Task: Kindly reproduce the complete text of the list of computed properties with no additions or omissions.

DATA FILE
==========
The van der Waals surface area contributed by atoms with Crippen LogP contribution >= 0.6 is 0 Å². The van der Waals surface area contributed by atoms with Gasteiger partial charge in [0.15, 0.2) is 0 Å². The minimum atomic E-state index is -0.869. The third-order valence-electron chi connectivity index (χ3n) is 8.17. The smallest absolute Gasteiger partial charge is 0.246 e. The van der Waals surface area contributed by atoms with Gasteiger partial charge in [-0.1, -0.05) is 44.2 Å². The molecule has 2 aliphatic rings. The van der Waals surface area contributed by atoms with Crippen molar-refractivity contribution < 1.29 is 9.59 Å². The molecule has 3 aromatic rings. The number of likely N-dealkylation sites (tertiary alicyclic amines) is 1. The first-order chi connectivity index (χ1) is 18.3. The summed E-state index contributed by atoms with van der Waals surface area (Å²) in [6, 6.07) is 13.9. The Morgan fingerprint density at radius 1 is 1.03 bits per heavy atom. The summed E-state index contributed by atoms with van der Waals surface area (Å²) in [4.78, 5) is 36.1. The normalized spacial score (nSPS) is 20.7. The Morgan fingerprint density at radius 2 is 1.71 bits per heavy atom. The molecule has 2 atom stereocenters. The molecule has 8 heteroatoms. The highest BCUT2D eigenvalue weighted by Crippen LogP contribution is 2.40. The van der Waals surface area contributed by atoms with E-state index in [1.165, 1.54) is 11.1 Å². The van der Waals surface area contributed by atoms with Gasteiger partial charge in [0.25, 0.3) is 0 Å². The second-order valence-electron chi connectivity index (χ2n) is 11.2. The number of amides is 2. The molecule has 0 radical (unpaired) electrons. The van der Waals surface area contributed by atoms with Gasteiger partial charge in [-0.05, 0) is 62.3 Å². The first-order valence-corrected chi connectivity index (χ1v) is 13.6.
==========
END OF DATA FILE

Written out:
The van der Waals surface area contributed by atoms with Crippen LogP contribution >= 0.6 is 0 Å². The van der Waals surface area contributed by atoms with Gasteiger partial charge in [0.15, 0.2) is 0 Å². The minimum atomic E-state index is -0.869. The third-order valence-electron chi connectivity index (χ3n) is 8.17. The smallest absolute Gasteiger partial charge is 0.246 e. The van der Waals surface area contributed by atoms with Gasteiger partial charge in [-0.1, -0.05) is 44.2 Å². The molecule has 2 aliphatic rings. The van der Waals surface area contributed by atoms with Crippen molar-refractivity contribution < 1.29 is 9.59 Å². The molecule has 3 aromatic rings. The number of likely N-dealkylation sites (tertiary alicyclic amines) is 1. The first-order chi connectivity index (χ1) is 18.3. The summed E-state index contributed by atoms with van der Waals surface area (Å²) in [6, 6.07) is 13.9. The Morgan fingerprint density at radius 1 is 1.03 bits per heavy atom. The summed E-state index contributed by atoms with van der Waals surface area (Å²) in [4.78, 5) is 36.1. The normalized spacial score (nSPS) is 20.7. The Morgan fingerprint density at radius 2 is 1.71 bits per heavy atom. The molecule has 2 atom stereocenters. The molecule has 8 heteroatoms. The highest BCUT2D eigenvalue weighted by Crippen LogP contribution is 2.40. The van der Waals surface area contributed by atoms with E-state index in [1.165, 1.54) is 11.1 Å². The van der Waals surface area contributed by atoms with Gasteiger partial charge in [0.25, 0.3) is 0 Å². The second-order valence-electron chi connectivity index (χ2n) is 11.2. The number of amides is 2. The molecule has 0 radical (unpaired) electrons. The van der Waals surface area contributed by atoms with Gasteiger partial charge in [-0.05, 0) is 62.3 Å². The first-order valence-corrected chi connectivity index (χ1v) is 13.6.